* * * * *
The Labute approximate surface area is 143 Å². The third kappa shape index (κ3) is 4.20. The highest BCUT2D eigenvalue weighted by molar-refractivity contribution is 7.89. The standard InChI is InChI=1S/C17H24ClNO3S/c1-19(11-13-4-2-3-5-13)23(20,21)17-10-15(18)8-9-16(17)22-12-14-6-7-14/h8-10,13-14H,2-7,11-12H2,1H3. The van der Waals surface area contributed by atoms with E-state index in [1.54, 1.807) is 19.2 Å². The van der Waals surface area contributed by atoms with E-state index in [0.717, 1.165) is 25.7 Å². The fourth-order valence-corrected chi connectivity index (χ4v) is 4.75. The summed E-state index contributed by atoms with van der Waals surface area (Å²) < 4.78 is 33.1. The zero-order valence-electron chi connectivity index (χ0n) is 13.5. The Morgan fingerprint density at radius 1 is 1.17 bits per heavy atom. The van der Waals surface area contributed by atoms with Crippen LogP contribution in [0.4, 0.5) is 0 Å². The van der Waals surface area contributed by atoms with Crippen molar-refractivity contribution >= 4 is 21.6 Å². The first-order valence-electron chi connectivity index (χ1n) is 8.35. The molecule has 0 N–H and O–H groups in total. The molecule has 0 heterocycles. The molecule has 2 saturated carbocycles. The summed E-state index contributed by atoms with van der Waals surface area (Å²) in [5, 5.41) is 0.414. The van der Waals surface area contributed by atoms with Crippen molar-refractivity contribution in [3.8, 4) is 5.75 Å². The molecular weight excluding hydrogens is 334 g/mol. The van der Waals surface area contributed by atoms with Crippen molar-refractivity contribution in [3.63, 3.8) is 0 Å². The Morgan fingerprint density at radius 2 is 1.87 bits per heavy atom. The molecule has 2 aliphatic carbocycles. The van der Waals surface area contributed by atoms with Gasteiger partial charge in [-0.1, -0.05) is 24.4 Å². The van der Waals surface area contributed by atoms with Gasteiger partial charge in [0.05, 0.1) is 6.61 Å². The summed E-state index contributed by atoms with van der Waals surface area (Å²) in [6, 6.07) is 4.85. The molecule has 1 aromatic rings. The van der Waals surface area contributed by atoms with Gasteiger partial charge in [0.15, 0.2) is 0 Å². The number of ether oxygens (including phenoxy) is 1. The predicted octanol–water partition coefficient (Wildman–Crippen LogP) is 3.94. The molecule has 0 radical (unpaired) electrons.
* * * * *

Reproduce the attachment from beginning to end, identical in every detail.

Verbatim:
The Labute approximate surface area is 143 Å². The third kappa shape index (κ3) is 4.20. The highest BCUT2D eigenvalue weighted by molar-refractivity contribution is 7.89. The standard InChI is InChI=1S/C17H24ClNO3S/c1-19(11-13-4-2-3-5-13)23(20,21)17-10-15(18)8-9-16(17)22-12-14-6-7-14/h8-10,13-14H,2-7,11-12H2,1H3. The van der Waals surface area contributed by atoms with E-state index in [1.54, 1.807) is 19.2 Å². The van der Waals surface area contributed by atoms with E-state index in [0.717, 1.165) is 25.7 Å². The fourth-order valence-corrected chi connectivity index (χ4v) is 4.75. The summed E-state index contributed by atoms with van der Waals surface area (Å²) < 4.78 is 33.1. The zero-order valence-electron chi connectivity index (χ0n) is 13.5. The Morgan fingerprint density at radius 1 is 1.17 bits per heavy atom. The van der Waals surface area contributed by atoms with Crippen LogP contribution in [0.4, 0.5) is 0 Å². The van der Waals surface area contributed by atoms with Crippen molar-refractivity contribution >= 4 is 21.6 Å². The first-order valence-electron chi connectivity index (χ1n) is 8.35. The molecule has 0 N–H and O–H groups in total. The molecule has 0 heterocycles. The molecule has 2 saturated carbocycles. The summed E-state index contributed by atoms with van der Waals surface area (Å²) in [5, 5.41) is 0.414. The van der Waals surface area contributed by atoms with Crippen molar-refractivity contribution in [3.8, 4) is 5.75 Å². The molecular weight excluding hydrogens is 334 g/mol. The van der Waals surface area contributed by atoms with Crippen molar-refractivity contribution in [3.63, 3.8) is 0 Å². The Morgan fingerprint density at radius 2 is 1.87 bits per heavy atom. The molecule has 2 aliphatic carbocycles. The van der Waals surface area contributed by atoms with Gasteiger partial charge in [-0.1, -0.05) is 24.4 Å². The van der Waals surface area contributed by atoms with Gasteiger partial charge in [0.05, 0.1) is 6.61 Å². The summed E-state index contributed by atoms with van der Waals surface area (Å²) in [6, 6.07) is 4.85. The molecule has 1 aromatic rings. The van der Waals surface area contributed by atoms with Gasteiger partial charge in [0.15, 0.2) is 0 Å². The number of ether oxygens (including phenoxy) is 1. The predicted octanol–water partition coefficient (Wildman–Crippen LogP) is 3.94. The molecule has 0 radical (unpaired) electrons.